Aircraft

Quadcopter and unmanned helicopter could work together to fight forest fires

The K-MAX drops a payload of water, which it autonomously lifted from a pond
The K-MAX drops a payload of water, which it autonomously lifted from a pond
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The K-MAX drops a payload of water, which it autonomously lifted from a pond
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The K-MAX drops a payload of water, which it autonomously lifted from a pond
The Lockheed Martin Indago quadcopter
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The Lockheed Martin Indago quadcopter

You've gotta hand it to Kaman's K-MAX UAS unmanned helicopter ... it's been used to deliver cargo in a combat zone, it's set altitude and payload weight records for airdrops, and it's been part of an autonomous air/ground mission. Now it's teamed up with a quadcopter in an exercise which suggests that the two could be used to fight forest fires, without endangering human pilots.

The exercise was conducted earlier this month at Griffiss International Airport in Rome, NY, where a contained fire was lit to stand in for burning trees.

A Lockheed Martin Indago quadcopter was then flown over the field by remote control, and used its gimbal-mounted electro-optic/infrared (EO/IR) imager to detect the flames. It alerted its human operator to the presence and location of the fire.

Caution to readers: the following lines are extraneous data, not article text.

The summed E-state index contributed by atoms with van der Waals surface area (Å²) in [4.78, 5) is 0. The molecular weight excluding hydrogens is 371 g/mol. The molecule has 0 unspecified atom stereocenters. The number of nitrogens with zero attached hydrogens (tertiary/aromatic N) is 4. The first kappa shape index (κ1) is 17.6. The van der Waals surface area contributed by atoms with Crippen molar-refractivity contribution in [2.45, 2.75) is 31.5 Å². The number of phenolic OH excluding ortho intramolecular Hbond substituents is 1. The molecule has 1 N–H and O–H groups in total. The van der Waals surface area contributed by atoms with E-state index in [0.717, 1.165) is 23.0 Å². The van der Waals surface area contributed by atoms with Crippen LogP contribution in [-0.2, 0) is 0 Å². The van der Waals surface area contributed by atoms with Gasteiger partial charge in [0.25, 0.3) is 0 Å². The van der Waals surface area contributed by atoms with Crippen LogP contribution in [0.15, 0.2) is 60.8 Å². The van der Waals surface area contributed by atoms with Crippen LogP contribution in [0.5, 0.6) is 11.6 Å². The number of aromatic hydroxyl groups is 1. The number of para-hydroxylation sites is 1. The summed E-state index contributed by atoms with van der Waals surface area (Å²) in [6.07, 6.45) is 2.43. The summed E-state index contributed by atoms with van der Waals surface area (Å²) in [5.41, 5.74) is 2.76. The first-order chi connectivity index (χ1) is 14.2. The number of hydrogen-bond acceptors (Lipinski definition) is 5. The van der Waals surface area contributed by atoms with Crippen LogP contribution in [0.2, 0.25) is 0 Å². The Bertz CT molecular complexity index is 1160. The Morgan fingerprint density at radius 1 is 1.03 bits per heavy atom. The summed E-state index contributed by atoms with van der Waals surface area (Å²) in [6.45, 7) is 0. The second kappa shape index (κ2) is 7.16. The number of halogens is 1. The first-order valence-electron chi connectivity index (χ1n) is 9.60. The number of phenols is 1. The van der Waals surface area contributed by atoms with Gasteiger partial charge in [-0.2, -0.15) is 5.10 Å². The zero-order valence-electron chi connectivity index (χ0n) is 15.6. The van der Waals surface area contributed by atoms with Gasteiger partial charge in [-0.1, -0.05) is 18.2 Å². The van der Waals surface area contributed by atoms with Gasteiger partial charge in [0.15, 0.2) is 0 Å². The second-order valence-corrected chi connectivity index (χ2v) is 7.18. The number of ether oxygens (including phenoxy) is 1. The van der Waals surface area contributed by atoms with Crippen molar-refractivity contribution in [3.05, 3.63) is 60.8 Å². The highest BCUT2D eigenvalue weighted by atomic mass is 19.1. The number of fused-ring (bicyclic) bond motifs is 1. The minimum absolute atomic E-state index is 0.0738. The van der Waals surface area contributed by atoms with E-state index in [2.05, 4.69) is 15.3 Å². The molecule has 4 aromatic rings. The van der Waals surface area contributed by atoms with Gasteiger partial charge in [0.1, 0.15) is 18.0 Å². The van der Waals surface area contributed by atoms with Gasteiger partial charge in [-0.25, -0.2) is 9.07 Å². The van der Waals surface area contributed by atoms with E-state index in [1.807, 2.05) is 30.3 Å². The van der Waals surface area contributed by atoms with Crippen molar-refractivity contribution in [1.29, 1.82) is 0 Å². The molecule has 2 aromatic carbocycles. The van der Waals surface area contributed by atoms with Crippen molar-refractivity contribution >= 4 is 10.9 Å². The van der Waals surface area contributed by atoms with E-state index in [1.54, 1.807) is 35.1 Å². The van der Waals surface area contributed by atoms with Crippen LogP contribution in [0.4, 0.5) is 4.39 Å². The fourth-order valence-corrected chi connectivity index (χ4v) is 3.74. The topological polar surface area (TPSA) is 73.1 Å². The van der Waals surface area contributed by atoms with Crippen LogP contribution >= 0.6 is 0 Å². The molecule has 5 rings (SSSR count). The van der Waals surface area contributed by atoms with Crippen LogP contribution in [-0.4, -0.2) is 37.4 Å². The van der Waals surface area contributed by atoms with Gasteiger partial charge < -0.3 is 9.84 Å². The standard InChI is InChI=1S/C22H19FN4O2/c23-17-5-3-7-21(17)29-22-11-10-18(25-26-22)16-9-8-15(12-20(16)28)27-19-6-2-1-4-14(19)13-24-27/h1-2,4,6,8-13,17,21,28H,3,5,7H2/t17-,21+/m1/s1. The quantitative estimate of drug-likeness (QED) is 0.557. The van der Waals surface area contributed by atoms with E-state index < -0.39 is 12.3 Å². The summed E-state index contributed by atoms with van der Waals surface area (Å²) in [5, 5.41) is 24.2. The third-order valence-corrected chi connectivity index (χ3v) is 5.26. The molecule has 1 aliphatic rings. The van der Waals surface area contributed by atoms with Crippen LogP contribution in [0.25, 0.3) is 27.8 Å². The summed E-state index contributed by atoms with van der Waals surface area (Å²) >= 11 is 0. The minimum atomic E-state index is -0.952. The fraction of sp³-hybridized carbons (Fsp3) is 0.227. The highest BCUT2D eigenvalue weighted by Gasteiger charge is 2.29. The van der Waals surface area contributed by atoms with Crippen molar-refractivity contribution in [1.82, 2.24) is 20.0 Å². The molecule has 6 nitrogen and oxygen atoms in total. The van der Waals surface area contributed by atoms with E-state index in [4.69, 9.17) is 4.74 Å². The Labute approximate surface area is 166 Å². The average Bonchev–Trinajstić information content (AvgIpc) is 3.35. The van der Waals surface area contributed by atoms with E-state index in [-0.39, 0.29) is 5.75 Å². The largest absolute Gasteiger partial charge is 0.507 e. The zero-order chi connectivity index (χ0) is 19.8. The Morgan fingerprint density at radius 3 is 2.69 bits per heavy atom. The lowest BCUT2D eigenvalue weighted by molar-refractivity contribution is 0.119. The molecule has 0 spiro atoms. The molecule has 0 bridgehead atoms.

The Lockheed Martin Indago quadcopter
The Lockheed Martin Indago quadcopter

The K-MAX helicopter was subsequently set into action, using an autonomous control system developed by Lockheed Martin to lift over 24,000 lb (10,886 kg) of water from a nearby pond. It proceeded to the location identified by the Indago, using its own EO/IR to home in on the blaze. It then dumped the water on the fire, extinguishing it.

During the exercise, the helicopter's ability to deliver supplies and personnel to and from forest fires was also demonstrated.

"The unmanned K-MAX and Indago aircraft can work to fight fires day and night, in all weather, reaching dangerous areas without risking a life," said Dan Spoor, vice president of Aviation and Unmanned Systems at Lockheed Martin’s Mission Systems and Training business.

Highlights from the exercise can be seen in the video below.

Source: Lockheed Martin

Unmanned Aircraft Team Takes On Firefighting Mission

2 comments
Deres
Current quadcopter UAV are quite small and slow. As a result, they are very vulnerable to wind. As dangerous fire usually comes with strong wind, i think the use of such small quadcopter is a pure nonsense. What would be logical would be to use bigger conventional plane UAV to have persispent fire surveillance over a large area ...
Stephen N Russell
Test in So CA for our wild fire season alone.
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